Sunday, February 28, 2010

Tim Burton #5: 'Ed Wood' (1994)

In Burton's canon of well-respected or financially successful films, Ed Wood is the film that feels, on the surface, most like the exception. Firmly rooted in the realm of reality (late studio-era Hollywood) and shot in black-and-white, with an R-rating and without the musical accompaniment of Danny Elfman (all firsts), there appears to be good reason for it.

However, in unraveling the life of Edward D. Wood Jr., Hollywood's most gleeful "schlocketeer" and perpetrator of incomprehensibly low-rent productions, Burton has plugged into his trademark personality in a different sort of way, portraying the life and work of his subject with the same kind of pervasive, absurdist sense of humor that occupies so much of his work. In a way, Edward D. Wood's world of delusion, ineptitude and cheap thrills becomes that surrealist, fantastical arena that Burton so lovingly embraces.

Written by USC graduates Scott Alexander and Larry Karaszewski, who were attempting to break out from there designation as writers of strictly family films, Ed Wood was taken over by Burton after a scheduling conflict with Michael Lehman rendered him unavailable. The decision to shoot in black-and-white was frowned upon by Columbia Pictures, who then saw Burton and company jump ship to Disney, where it would be released under the Touchstone banner.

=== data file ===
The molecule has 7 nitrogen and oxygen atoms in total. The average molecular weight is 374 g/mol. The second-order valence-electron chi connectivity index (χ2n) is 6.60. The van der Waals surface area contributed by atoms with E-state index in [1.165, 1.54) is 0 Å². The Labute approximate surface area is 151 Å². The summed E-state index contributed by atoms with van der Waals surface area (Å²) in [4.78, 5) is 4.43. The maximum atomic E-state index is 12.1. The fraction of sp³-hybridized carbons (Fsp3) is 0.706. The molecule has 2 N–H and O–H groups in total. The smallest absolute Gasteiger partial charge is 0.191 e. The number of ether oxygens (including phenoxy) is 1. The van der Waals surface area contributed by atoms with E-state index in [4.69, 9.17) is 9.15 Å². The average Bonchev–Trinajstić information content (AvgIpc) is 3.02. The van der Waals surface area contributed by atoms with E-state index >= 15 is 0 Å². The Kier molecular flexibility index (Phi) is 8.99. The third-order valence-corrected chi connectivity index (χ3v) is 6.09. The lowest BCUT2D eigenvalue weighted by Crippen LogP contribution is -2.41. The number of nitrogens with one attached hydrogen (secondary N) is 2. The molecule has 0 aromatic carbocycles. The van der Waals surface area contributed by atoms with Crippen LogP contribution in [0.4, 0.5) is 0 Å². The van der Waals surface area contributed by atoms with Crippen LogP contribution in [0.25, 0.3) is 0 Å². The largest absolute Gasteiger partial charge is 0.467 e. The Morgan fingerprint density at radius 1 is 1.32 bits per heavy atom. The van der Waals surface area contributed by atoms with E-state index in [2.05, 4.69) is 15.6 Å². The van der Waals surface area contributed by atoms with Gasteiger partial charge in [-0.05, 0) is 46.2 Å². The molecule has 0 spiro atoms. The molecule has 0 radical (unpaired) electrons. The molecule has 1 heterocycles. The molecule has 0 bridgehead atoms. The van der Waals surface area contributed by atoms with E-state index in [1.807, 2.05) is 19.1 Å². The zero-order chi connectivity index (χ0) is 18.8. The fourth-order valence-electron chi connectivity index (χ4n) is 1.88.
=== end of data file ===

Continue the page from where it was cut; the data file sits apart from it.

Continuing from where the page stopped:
Ed Wood sees Burton working at his most efficient, mature and least indulgent. The humor is biting and sharp, the acting from top-to-bottom is magnificent and the overall result is something that certainly resembles and reveals to be a Tim Burton film, yet is nevertheless more grounded in comparison.

It's hilarious, it's endlessly entertaining and yet, in the end, it's a strange kind of rumination on what it means to be an artist - loyal, dedicated and committed to your vision, whether you're Orson Welles, Stanley Kubrick or yes, even Ed Wood.


  1. Nice review! ED WOOD is my favorite Burton film. I generally despise Burton's films because he sacrifices plot for visuals...though his visuals are often wonderful to behold!

  2. I agree with your point that he sacrifices plot for visuals - a deficiency that I brought up in my review of "Edward Scissorhands," but I feel that his earlier works had a resonance that was enhanced by (and not overshadowed by) his visuals.